In 1984, amid a hostile Autzen Stadium crowd, he looked the Oregon Ducks in the eye and proceeded to trample them for an NCAA-record 357 rushing yards. At Stanford the week before, he helped orchestrate one of the great comebacks in Pac-10 history, scoring the decisive TD --- his fifth of the game --- in the waning moments of a wild 49-42 Cougar victory.
Rueben Mayes knows --- and responds to --- pressure.
Today, though, he's taking on a challenge that makes the 42-14 third quarter deficit at Palo Alto look like child's play.
Mayes is nine months into his new job as director of the Cougar Athletic Foundation --- the fundraising arm of the WSU athletic department formerly known as the Cougar Club.
And facts are facts: Oregon and Stanford are now running all over him. So are Oregon State, Washington and every other school in the Pac-10.
Despite the heart-felt testimonials of loyalty. Despite the fact more WSU alums, as a percentage, contribute to their alma mater than any other public university in the nation, Washington State's athletic department is dead last when it comes to alumni support in the Northwest.
That means fewer dollars to support student-athlete scholarships and fewer dollars to invest in facilities.
Read it and weep, Cougar faithful. But more than anything, do something about it --- send Mayes a check. The more zeroes on the end the better.
Here's the sobering reality of it all: Of the 83,000 alums who live in the state of Washington, not even five percent --- about 4,000 hearty souls --- belong to the Cougar Athletic Foundation. That sorry statistic becomes even sorrier when you consider that the minimum fee to join this "exclusive" club is only $100.
The booster clubs at Washington and Oregon are twice the size of WSU's, and Oregon State's is 50 percent larger.
Translate that into dollars and the disparity becomes more skewed. The Huskies are getting $7 million each year from their boosters, the Ducks $5.5 million and the Beavers a fast-growing $3.1 million. At WSU, Mayes and his boss, Associate Athletic Director Brady Crook, are working overtime trying to breach the $2 million mark. They are also scrambling --- unlike their richer brethren at Washington, Oregon and Oregon State --- to raise the final $5 million needed to put a real roof over the soon-to-be-built indoor practice facility.
The Cougars have always had a reputation of doing more with less, but the unvarnished realty is that dollars dictate success. If you look at the Sears Cup standings --- the collective measure of every school's performance on the fields and courts of play --- you'll find that the pecking order pretty much stacks up the way the budgets do. For the 2000-2001 school year, WSU ranked No. 67 on the Sears list.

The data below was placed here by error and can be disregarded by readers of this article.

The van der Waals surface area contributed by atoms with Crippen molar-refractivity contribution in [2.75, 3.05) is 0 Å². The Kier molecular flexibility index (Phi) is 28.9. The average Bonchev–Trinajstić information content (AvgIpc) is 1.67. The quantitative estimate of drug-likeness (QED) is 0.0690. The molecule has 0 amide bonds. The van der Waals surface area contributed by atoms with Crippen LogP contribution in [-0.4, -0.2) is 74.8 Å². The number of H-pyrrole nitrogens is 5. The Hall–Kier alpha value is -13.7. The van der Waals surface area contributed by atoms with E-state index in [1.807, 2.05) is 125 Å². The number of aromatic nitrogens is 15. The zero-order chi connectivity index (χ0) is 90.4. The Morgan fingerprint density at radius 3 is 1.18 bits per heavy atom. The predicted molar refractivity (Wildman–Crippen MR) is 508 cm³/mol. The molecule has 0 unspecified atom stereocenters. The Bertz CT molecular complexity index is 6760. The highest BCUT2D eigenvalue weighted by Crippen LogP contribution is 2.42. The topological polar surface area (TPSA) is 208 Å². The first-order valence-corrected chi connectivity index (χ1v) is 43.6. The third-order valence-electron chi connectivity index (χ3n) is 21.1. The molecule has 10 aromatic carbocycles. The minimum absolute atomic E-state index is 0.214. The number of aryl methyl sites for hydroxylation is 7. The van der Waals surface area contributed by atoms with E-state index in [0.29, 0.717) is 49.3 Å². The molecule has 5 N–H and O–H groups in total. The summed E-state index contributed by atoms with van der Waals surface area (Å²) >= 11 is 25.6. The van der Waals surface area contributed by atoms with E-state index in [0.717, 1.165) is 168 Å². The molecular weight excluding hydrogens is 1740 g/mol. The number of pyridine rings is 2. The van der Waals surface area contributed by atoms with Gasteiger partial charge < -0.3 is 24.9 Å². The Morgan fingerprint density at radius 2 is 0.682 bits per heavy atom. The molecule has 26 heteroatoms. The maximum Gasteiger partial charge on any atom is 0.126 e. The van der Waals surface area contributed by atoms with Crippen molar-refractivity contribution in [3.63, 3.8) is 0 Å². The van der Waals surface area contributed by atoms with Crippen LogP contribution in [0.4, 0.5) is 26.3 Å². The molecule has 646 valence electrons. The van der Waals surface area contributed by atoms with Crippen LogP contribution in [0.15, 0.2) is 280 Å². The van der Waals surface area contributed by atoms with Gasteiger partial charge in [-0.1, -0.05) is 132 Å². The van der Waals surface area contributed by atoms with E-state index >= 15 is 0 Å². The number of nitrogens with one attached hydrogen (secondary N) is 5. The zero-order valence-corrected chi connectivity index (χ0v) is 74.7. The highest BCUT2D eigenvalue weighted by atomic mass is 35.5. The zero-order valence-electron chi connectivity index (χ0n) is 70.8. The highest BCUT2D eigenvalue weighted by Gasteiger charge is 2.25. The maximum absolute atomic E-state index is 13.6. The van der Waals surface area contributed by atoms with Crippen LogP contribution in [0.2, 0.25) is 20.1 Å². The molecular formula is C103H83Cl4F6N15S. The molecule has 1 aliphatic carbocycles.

Guess where WSU's athletic budget falls?
The same was true a year ago when WSU finished No. 123 in the Sears standings. Its overall athletic budget ranked No. 123.
Mayes is circumspect. "WSU can't, and doesn't, need to raise the types of dollars you see at the Michigans and Oklahomas of the world in order to compete. Just look at our bowl-game history in the ‘90s, the national prominence of our volleyball program and the gains we're making in basketball. But it's imperative that we level the playing field in the Pac-10. If we're going to compete consistently, our alumni need to make it happen because the dollars won't be coming from Olympia or anywhere else."
WSU President Lane Rawlins is of the same mind. Nothing can unite the student body and alumni the way athletics can, he professes. And a consistent winner, built on ethical and academic excellence, can go far in boosting school pride and public perception. In short, he says, the reciprocal benefits of being a competitive member of a prestigious conference such as the Pac-10 are immense.
Rawlins is so committed to improving athletic funding that he's asking alums who donate to other parts of the university to consider adding athletics to their annual gift list.
Mayes' goal is to double the number of contributors to athletics within five years. That's 8,000 members by 2006. He's also aiming to increase the average contribution from $430 a year to the $725 that the Pac-10's other three northern schools collectively average.
Mayes is trying a little bit of everything. The Gary W Club of old letter winners is being resurrected, with former hoops standout James Donaldson serving as chair. Mayes has hired assistants to help him spread the gospel to alums in the I-5 corridor --- Bellingham to Portland --- where the vast majority of WSU graduates live.
Jim Sterk and others in the athletic department are looking at ways to keep quality people on staff over the long term rather than see them move on to higher-paying opportunities elsewhere. The lack of continuity in athletic department staff over the years is one reason the Cougars are so far behind the funding curve, Mayes says.
Another factor is more basic: Simple awareness.
"I have high hopes," Mayes says. "Cougar spirit is something special. I'm confident that if we raise awareness among our alumni while at the same time raising the bar of expectation, we'll achieve our goals. But it's going to take a lot of work and dedication from a lot of people."
In other words, Cougar spirit needs to extend to the pocketbook. WSU is at a critical juncture --- a juncture no less significant than the revolving coaches debacle of the mid-70s or Babe Hollingbery's decision not to return to the football helm at the end of World War II.
Cougar fans need to step up to the plate -- the donation plate --- and make things happen in a very momentous way --- just like Mayes did in the fourth quarter at Stanford on an improbable autumn afternoon in 1984.
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